Adolescents and adults are both susceptible to the optimistic bias in processing information regarding health. No one, adult or adolescent, wants to believe that the bad will actually happen to them. Unfortunately, the perception of risks, or lack thereof, can often times be responsible for risk related behavior, especially in adolescents (see, for example, Seppa, 1997). The difference between adolescents and adults on this particular scale rests in the notion that adults have the information, therefore the optimistic bias is based on the fact that adults choose to ignore the information. However, adolescents simply do not realize the risks associated with particular behaviors, or do not perceive their health behaviors as risk related. In making any decision about one’s own health, it is important to be well informed on the pros and cons of the decision and to act accordingly.
 

Learn More About:

Age Factors

Cultural Factors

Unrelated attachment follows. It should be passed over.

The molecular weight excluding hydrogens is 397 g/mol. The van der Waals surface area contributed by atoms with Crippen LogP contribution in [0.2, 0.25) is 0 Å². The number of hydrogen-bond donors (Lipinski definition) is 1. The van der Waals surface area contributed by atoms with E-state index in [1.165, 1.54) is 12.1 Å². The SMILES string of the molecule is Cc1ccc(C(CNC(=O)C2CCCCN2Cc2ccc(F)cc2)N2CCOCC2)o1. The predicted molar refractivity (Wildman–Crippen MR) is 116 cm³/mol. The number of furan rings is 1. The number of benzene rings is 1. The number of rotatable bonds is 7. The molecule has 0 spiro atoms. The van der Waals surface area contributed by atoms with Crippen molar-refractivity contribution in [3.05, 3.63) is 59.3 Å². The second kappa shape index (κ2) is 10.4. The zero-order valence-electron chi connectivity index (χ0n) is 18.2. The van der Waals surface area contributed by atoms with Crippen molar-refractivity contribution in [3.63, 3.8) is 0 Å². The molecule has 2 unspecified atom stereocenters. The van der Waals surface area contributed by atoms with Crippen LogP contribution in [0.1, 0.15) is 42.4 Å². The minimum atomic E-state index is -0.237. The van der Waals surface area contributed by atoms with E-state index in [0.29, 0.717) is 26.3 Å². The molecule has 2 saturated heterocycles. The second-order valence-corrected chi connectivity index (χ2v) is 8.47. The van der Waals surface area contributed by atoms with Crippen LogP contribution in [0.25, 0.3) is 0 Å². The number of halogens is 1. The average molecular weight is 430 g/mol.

Gender Factors

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References

 Cohn, L.D., Macfarlane, Yanez, Imai, W.K. (1995). Risk-Perception: Differences Between Adolescents and Adults. Health Psychology, 14, 217-222.

 O’Brien, W.H., VanEgeren, L., Mumby, P.B. (1995). Predicting Health Behaviors Using Measures of Optimism and Perceived Risk. Health Values, 19, 21-28.

 Seppa, N. (1997). Yound adults and AIDS: 'It can't happen to me.' APA Monitor, January 1997, 38-39.

 Quadrel, M.J., Fischhoff,B., and Davis, W. (1993). Adolescent (In)vulnerability. American Psychologist, 48, 102-116.
 

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Social Psychology / Miami University (Ohio USA). Last revised: Wednesday, March 12, 2014 at 17:06:33. This document has been accessed 1times since April 20, 2002. Comments & Questions to R. Sherman